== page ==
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Nature group journal retracts two papers after cancer researcher was found to have falsified data

BMJ 2011; 343 doi: (Published 15 August 2011) Cite this as: BMJ 2011;343:d5218
  1. Nayanah Siva
  1. 1London

Sheng Wang, from Boston University School of Medicine Cancer Research Center, falsified data in two papers published in journals in 2009, said the US Office of Research Integrity last week.

Both papers, one published in Molecular Endocrinology and one in the Nature Publishing Group’s Oncogene, have been retracted.

The Office of Research Integrity’s investigation found that Dr Wang had falsified data that were represented in six of seven figures in one publication and six of eight figures in the second publication. The experiments that Dr Wang is said to have fabricated included reverse transcription polymerase chain reaction and chromatin immunoprecipitation. His research involved looking at the role of the protein HIC1 on tumour cell suppression in breast cancer.

Dr Wang entered into a voluntary exclusion agreement and agreed for the papers to be retracted. A summary notice issued by the Office of Research Integrity on 5 August said, “Respondent and the US Public Health Service want to conclude this matter without further expenditure of time or other resources.

“Respondent accepts ORI’s findings of research misconduct as set forth above but neither admits nor denies committing research misconduct. The agreement does not constitute an admission of liability on respondent’s part. Respondent agrees not to appeal the jurisdiction of ORI or request a US Department of Health and Human Services administrative hearing to review the findings as set forth in the Agreement.”

John Dahlberg, director of the division of investigative oversight at the Office of Research Integrity, said that the allegations were made by officials at Boston University. He said, “An inquiry was conducted by Boston University, and prior to the initiation of an investigation Dr Wang’s attorney, Boston University, and ORI concluded a voluntary settlement agreement.”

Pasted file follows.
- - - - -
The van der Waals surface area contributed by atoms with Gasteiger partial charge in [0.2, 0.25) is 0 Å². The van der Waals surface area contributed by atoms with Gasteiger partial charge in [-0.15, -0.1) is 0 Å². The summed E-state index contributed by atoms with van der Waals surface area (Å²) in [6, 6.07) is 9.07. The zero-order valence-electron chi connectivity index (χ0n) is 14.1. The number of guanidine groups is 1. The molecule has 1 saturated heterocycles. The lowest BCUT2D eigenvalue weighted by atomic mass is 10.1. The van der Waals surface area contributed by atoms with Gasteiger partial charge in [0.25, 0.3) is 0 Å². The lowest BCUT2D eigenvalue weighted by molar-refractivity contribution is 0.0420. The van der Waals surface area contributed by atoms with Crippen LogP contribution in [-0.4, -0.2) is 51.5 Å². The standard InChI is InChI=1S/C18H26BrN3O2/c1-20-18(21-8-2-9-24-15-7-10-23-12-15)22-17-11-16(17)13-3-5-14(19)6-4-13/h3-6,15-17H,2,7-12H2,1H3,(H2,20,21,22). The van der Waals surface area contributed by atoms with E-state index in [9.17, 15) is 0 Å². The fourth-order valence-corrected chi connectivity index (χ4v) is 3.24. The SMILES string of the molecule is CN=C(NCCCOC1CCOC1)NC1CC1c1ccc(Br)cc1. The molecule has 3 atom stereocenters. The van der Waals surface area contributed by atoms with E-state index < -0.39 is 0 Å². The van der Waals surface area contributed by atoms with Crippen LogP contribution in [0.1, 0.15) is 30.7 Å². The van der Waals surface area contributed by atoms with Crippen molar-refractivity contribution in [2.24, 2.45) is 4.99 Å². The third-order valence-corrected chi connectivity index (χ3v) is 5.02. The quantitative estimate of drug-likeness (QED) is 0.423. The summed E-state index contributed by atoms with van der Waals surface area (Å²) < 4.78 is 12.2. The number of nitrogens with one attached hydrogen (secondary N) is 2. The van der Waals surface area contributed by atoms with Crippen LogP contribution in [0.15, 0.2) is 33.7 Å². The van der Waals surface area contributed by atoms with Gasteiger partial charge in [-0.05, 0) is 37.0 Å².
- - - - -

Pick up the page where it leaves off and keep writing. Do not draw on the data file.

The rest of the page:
Boston University said it was not able to discuss the topic in detail. In a statement a university spokesperson said that Dr Wang’s employment with the university ended on 15 July.

Dr Wang was listed as the corresponding author on both papers, but the Office of Research Integrity is not concerned about the other researchers listed on the paper being involved in the misconduct. “Boston University and ORI are satisfied that no other coauthors were responsible for the misconduct,” said Mr Dahlberg.

In the paper published in Molecular Endocrinology Dr Wang makes a special acknowledgement to Srikumar Chellappan “for his continuous support.” Dr Wang worked in Dr Chellappan’s laboratory at the H Lee Moffitt Cancer Centre and Research Institute in Tampa, Florida, as a postdoctoral fellow from 1994 to 2000. The Boston Globe reported that Dr Chellappan did not recall anything suspicious during his time of working with Dr Wang ( In the newspaper article he said, “I am extremely saddened and disappointed to hear this news, and I hope he will learn from this experience.” In response to questions from the BMJ Dr Chellappan said that he had nothing further to add to what was quoted in the Boston Globe.

The research was funded by the National Cancer Institute and the National Institutes of Health, both of which declined to comment and advised the BMJ to contact the Office of Research Integrity.


Cite this as: BMJ 2011;343:d5218

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